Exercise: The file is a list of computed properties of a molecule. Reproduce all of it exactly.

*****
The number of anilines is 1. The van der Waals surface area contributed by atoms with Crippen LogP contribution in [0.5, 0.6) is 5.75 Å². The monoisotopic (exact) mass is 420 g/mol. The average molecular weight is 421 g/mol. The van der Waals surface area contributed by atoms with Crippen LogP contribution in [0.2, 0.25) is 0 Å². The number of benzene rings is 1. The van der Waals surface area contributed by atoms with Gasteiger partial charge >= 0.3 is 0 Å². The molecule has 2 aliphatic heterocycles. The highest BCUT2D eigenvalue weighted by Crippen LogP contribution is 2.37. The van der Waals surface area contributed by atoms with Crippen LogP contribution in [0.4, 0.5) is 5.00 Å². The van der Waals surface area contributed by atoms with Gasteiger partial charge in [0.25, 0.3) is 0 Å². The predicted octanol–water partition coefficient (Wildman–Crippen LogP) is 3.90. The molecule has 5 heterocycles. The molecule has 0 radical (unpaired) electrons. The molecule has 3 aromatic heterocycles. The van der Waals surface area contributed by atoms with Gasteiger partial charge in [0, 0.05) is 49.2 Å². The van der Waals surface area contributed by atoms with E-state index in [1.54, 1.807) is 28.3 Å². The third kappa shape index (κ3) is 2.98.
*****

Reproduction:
The number of anilines is 1. The van der Waals surface area contributed by atoms with Crippen LogP contribution in [0.5, 0.6) is 5.75 Å². The monoisotopic (exact) mass is 420 g/mol. The average molecular weight is 421 g/mol. The van der Waals surface area contributed by atoms with Crippen LogP contribution in [0.2, 0.25) is 0 Å². The number of benzene rings is 1. The van der Waals surface area contributed by atoms with Gasteiger partial charge >= 0.3 is 0 Å². The molecule has 2 aliphatic heterocycles. The highest BCUT2D eigenvalue weighted by Crippen LogP contribution is 2.37. The van der Waals surface area contributed by atoms with Crippen LogP contribution in [0.4, 0.5) is 5.00 Å². The van der Waals surface area contributed by atoms with Gasteiger partial charge in [0.25, 0.3) is 0 Å². The predicted octanol–water partition coefficient (Wildman–Crippen LogP) is 3.90. The molecule has 5 heterocycles. The molecule has 0 radical (unpaired) electrons. The molecule has 3 aromatic heterocycles. The van der Waals surface area contributed by atoms with Gasteiger partial charge in [0, 0.05) is 49.2 Å². The van der Waals surface area contributed by atoms with E-state index in [1.54, 1.807) is 28.3 Å². The third kappa shape index (κ3) is 2.98.